The highest style of surviving historical architecture in Baldwin County is seen in its churches. Serving as the focus for small communities, churches were the most ambitious buildings many of them would erect. Since the historic courthouses and city halls of the county have been lost, only the churches remain as significant examples of public architecture.
The oldest surviving church in the county, Montgomery Hill Baptist Church, was built on Montgomery Hill near Tensaw in 1853-1854. This simple Greek Revival structure is typical of the nineteenth-century rural churches with its frame construction and one-room sanctuary. Yet its resemblance to a Greek temple and use of interior graining and paneling set it far above any of the homes built in the area at that time. In addition, the slave gallery is a historic statement of the social arrangements of a slave-owning society.
Gothic Revival stylistic influences are visible in the Latham Methodist Church (Latham, 1906), St. Paul's Episcopal Church (Magnolia Springs, 1901), and Swift Presbyterian Church (Miflin, 1907).
By the 1920's, ornamental concrete blocks had become a popular building material. Three churches built of this material are the Lebanon Chapel A.M.E. Church (1923) and Twin Beach A.M.E Zion Church (1925), both in Fairhope, and the St. Raphael's Roman Catholic Church (1924) in Loxley, now being used as the Loxley Public Library.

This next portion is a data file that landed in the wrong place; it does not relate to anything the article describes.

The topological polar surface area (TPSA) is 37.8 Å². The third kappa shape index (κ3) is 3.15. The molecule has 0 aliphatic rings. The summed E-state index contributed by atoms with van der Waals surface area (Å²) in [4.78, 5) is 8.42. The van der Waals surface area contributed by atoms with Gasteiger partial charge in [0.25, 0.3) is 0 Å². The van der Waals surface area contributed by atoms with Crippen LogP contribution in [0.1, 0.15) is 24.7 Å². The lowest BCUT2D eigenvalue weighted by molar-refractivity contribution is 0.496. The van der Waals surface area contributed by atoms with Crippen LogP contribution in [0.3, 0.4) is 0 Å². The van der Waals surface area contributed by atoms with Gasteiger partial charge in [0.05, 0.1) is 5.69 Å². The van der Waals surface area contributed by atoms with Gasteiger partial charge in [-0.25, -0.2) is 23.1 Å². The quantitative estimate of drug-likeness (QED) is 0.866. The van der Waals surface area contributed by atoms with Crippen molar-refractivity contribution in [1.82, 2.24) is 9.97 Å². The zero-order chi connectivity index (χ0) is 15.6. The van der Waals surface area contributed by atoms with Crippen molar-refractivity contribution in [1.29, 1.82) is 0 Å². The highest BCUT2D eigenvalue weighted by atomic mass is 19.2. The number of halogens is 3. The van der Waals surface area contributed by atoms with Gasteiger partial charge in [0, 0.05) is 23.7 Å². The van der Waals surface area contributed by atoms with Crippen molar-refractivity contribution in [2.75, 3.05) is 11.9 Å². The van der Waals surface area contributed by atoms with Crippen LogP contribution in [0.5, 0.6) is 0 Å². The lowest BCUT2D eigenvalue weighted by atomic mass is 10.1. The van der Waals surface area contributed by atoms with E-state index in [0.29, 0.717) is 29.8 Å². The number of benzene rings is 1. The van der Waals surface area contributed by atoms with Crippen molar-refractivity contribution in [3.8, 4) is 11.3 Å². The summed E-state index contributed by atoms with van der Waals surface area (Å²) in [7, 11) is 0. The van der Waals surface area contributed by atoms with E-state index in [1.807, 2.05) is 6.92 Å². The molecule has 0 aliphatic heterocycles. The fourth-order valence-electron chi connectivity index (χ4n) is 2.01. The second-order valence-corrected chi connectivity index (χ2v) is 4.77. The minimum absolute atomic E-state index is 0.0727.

The Lebanon Chapel A.M.E. Church is the finest example of concrete construction in a religious context in Baldwin County. Its central tower, quoins, denticulations and belt course distinguish it as the highest-style building in a predominately African-American neighborhood.
For wealthier congregations, brick became the material of choice. The First Baptist Church of Bay Minette (1914) and St. Mark's Lutheran Church of Elberta (1927) both use this material to a positive effect. The Baptist church, no longer in use, features a recessed portico with tall white Tuscan columns, whereas the Lutheran church mimics medieval building traditions with its squat tower, buttresses, and gothic windows.
The Stockton Methodist Church (1929) was built from an old school torn down on the site, and this use of older materials may have influenced its design. The church's massive square brick columns and pedimented front gable are reminiscent of the Classical Revival style of an earlier era.